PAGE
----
His absence has put noses out of joint in the Austrian presidency of the EU, because Mr Cook has the most recent experience of chairing the "general affairs council" of foreign ministers, during the six months of the British presidency that ended in July. As outgoing chairman, Britain is a member of the so-called "troika", made up of the current, the present and the next presidencies.
The informal foreign ministers' meetings are designed to allow them to brainstorm in a relaxed, private setting, generally a restored castle, chateau or country residence. Mr Cook's new wife, Gaynor, would have been invited.
One Brussels-based diplomat said: "This is very surprising, given that the particular subject matter is ways of making foreign ministers more relevant. Perhaps one way of doing that would be to turn up to meetings."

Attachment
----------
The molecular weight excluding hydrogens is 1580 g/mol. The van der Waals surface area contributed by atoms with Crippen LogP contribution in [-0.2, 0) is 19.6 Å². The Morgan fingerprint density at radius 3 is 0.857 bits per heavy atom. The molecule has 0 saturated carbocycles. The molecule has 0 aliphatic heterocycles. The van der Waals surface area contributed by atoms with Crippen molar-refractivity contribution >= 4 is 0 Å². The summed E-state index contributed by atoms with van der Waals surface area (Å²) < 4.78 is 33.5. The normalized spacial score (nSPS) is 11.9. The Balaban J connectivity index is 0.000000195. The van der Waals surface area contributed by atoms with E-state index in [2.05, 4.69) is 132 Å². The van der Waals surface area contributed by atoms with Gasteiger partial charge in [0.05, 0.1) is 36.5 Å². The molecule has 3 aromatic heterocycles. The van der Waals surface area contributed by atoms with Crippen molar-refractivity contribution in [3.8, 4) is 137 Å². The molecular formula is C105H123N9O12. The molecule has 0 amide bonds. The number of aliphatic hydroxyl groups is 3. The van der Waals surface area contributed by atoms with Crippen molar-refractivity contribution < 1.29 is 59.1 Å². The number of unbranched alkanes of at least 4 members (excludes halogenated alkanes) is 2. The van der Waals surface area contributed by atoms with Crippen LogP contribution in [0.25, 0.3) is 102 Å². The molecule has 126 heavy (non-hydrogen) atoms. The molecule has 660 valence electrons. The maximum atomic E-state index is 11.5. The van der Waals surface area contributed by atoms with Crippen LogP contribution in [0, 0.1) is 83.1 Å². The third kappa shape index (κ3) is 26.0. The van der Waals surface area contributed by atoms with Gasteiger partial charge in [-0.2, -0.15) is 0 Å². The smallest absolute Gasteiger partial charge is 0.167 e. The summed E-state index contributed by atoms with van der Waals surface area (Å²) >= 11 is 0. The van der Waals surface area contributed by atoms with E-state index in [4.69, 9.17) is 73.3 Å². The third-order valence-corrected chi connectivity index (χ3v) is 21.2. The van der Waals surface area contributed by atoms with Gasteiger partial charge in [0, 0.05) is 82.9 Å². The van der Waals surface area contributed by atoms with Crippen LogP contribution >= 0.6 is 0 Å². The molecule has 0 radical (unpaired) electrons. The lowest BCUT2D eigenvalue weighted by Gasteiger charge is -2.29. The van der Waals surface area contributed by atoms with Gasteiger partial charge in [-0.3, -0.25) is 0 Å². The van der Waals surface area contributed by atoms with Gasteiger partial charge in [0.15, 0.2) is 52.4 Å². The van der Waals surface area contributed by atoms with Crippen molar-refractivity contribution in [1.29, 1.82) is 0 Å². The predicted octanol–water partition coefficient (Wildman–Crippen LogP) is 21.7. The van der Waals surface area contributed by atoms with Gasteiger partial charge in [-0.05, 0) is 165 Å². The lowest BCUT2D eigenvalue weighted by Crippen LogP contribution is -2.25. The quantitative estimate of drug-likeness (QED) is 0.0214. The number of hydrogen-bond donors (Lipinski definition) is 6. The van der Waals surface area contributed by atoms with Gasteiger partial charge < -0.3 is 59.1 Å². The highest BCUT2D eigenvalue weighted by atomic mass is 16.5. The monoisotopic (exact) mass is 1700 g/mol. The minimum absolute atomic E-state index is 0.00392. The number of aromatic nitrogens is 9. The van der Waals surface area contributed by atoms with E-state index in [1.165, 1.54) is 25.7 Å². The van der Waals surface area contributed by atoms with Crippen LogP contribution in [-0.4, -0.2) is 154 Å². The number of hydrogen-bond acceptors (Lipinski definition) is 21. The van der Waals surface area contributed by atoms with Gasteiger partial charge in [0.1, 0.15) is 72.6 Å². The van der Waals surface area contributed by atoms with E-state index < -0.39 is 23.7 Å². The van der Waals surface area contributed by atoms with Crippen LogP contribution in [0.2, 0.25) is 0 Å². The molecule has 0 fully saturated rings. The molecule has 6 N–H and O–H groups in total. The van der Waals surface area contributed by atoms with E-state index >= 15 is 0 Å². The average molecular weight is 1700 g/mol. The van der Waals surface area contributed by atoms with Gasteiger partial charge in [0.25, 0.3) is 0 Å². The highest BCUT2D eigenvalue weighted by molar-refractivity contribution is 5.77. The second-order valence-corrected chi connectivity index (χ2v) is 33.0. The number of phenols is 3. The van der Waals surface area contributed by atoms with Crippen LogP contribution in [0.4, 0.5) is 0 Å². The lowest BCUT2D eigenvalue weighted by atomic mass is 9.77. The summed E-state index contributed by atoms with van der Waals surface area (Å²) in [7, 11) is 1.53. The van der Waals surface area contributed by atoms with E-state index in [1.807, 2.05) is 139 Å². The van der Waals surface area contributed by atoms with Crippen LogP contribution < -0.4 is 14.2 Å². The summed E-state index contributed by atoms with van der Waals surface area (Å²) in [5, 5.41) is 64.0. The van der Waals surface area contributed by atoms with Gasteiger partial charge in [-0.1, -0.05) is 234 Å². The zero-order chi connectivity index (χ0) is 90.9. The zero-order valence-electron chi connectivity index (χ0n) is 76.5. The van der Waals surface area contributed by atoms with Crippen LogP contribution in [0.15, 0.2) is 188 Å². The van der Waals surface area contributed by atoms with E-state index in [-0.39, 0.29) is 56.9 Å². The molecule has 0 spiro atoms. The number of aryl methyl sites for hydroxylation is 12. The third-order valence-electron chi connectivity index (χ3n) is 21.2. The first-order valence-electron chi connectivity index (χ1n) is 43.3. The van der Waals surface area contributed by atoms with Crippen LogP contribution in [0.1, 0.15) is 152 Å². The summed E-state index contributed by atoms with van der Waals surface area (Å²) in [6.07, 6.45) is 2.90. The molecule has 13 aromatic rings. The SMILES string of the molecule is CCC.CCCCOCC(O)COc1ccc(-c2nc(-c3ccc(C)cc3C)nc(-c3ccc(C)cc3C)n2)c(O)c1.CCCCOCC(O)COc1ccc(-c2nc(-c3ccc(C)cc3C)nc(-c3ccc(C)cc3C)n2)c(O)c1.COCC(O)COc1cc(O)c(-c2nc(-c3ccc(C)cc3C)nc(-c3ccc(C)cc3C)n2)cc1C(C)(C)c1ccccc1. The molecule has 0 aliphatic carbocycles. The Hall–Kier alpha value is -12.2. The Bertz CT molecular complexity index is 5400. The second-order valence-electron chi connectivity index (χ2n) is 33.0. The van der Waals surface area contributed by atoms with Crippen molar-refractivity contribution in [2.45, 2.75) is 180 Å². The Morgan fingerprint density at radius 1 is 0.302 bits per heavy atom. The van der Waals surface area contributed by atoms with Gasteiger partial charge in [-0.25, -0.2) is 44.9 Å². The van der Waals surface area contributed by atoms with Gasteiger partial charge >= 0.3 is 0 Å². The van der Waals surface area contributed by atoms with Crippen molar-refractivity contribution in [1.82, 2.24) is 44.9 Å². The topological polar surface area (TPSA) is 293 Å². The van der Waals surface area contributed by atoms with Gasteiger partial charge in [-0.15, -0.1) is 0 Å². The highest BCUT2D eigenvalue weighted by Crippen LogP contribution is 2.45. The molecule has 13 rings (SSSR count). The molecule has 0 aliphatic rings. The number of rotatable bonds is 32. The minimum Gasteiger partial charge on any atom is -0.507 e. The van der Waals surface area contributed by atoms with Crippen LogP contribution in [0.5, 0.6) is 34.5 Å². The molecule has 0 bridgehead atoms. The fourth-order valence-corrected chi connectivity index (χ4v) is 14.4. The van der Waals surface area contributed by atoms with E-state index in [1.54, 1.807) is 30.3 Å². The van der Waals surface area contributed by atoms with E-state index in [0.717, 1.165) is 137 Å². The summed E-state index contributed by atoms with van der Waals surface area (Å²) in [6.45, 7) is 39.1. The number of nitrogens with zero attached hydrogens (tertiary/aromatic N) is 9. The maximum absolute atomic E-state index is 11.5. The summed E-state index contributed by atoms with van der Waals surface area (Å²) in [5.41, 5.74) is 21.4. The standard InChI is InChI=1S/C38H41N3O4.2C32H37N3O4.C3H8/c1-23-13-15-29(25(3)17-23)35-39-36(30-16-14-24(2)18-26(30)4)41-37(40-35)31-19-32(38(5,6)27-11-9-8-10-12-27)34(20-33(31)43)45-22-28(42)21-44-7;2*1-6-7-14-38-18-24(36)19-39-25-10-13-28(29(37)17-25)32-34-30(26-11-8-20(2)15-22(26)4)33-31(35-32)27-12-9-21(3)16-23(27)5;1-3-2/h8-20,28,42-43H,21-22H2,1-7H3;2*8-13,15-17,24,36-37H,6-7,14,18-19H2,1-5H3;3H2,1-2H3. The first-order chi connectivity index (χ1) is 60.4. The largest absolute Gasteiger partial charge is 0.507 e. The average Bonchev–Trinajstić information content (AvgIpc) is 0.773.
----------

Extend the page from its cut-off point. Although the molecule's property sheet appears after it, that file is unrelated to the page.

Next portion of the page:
Mr Cook's place will be taken by Joyce Quin, Minister of State for Europe. Although she is respected for her knowledge of European affairs, she has little experience of the general affairs council because she took over her post only in the summer reshuffle, after Britain's presidency ended.
Mr Cook's absence is all the more surprising since he contributed a paper to today's discussion. An Austrian government spokesman said: "He is not going to attend and we will certainly miss him. We are going to discuss his very interesting paper."
In private, Austrian officials admitted to disappointment at Mr Cook's refusal to break his holiday, adding that the paper "was supposed to be discussed in his presence".
The Foreign Office said that Mr Cook had worked throughout August on the understanding he would take his holiday in September.Reuse content